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While it’s not cheap living in the city, Jay said it’s more expensive living in the forest, between the money spent on fuel heading in and out of town, up and down the mountain, money spent on repairing and maintaining the vehicles — brake pads go quickly, Jay’s son testified — fuel for their generator and water.

“I’d say it’s about $1,200 to live up here,” Jay said.

Many of the 28 families in the hills are struggling even more than Jay is. As a hunter, he’s got an elaborate setup of tents, a camper and a barbecue, as well as a shower he’s rigged up using a water pump he salvaged from a camper someone else left near their campsite.

And in the middle of it all, a Molson Brewery “I am Canadian” flag.

“Because I want to show people that I’m Canadian, but homeless. And, it seems like the government doesn’t care.”

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All that gear is both a blessing and a curse — though it provides some extra comforts, it takes two or three hours to pack up and another two or three to set up in a new spot.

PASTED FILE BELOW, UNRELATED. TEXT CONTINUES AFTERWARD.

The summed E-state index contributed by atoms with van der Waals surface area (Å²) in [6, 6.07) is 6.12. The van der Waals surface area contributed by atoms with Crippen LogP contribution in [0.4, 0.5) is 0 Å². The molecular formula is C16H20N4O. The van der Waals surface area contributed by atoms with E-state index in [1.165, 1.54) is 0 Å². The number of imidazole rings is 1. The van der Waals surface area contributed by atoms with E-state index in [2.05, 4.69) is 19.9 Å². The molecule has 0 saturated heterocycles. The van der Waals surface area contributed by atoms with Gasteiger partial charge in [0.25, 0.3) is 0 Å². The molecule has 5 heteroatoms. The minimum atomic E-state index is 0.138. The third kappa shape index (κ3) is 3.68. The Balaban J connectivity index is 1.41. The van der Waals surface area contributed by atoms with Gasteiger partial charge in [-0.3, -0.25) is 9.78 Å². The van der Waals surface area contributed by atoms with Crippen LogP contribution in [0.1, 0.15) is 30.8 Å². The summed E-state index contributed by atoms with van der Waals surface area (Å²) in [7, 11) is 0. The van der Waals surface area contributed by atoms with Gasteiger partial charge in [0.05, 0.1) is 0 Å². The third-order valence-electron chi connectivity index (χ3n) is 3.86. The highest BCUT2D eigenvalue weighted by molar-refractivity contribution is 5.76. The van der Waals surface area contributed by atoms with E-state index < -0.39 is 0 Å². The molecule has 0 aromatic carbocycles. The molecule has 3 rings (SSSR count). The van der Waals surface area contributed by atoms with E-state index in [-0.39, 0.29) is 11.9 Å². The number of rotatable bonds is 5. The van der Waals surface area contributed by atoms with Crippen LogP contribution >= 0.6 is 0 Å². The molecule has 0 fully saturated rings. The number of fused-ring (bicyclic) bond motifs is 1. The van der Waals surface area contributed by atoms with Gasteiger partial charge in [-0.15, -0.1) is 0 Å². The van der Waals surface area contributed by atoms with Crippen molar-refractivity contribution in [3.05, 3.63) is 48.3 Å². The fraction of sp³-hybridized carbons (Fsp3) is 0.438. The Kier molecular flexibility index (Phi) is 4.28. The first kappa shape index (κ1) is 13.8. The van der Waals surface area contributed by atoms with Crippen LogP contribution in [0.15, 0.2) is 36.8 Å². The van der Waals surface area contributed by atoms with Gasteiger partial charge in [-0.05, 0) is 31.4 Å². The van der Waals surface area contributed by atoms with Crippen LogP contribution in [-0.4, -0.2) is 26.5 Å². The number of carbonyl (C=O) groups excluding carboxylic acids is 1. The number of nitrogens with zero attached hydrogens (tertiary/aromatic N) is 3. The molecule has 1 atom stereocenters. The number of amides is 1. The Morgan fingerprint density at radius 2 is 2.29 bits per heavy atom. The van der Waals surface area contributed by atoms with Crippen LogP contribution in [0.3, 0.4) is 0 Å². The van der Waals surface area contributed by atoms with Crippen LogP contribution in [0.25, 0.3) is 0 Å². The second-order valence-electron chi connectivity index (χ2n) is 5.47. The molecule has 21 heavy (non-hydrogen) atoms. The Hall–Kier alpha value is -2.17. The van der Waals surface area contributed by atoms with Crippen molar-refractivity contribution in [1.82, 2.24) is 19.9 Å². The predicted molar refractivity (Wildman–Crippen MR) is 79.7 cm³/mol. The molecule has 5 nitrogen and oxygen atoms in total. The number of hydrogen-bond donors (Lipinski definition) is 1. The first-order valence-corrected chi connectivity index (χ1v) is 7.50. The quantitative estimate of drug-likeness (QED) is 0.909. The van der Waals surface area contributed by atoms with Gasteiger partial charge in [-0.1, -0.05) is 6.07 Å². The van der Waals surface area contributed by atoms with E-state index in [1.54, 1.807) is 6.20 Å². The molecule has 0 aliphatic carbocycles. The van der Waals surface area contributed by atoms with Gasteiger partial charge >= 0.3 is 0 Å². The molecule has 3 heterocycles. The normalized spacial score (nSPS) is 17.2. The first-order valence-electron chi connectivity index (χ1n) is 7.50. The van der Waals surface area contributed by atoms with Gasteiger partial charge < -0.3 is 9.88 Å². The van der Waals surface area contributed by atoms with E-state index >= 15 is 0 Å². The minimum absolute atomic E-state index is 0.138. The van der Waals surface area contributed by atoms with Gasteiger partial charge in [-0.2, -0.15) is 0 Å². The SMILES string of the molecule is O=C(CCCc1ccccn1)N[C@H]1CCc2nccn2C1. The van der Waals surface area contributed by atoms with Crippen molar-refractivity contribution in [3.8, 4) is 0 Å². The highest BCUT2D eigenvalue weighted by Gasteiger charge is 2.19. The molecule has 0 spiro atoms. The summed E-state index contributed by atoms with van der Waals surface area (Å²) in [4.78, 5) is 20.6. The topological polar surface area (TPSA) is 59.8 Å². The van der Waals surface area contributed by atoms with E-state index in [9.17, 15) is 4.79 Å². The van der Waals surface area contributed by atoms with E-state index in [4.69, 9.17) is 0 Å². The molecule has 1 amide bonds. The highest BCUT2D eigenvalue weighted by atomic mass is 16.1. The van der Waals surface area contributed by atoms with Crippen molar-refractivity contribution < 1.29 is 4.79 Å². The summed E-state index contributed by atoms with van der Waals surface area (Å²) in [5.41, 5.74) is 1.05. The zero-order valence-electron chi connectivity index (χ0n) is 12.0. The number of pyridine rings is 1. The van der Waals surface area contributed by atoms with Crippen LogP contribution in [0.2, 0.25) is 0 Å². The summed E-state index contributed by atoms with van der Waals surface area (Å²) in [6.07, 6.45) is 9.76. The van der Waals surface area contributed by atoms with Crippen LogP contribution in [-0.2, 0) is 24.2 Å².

Others don’t have so many luxuries. In fact, Jay’s family gave an extra tent to a couple that didn’t have one.

That’s not an uncommon occurrence, either. Jay said there’s a strong sense of community in the hills, with families helping each other out with food, gas and water fairly regularly, and meeting once or twice a week for community meet-ups.

There, they have met an array of different people: a couple in their 60s, a family with toddlers and one couple that gave birth to a new baby just two months ago.

Driving up to the campsite, amid the evergreens that permeate the South Okanagan, a trichromatic rash of deciduous reds, oranges and yellows populates a part of the Upper Carmi area — a sign of autumn that’s not a common sight in many of the more natural parts of B.C.

But while a beauty to the eye, it’s a sign of harder times yet to come for Jay’s family, as temperatures dip.

“We’re worried with the snow coming soon, and we’ve got more coldness. It’s just that we don’t know what to do.”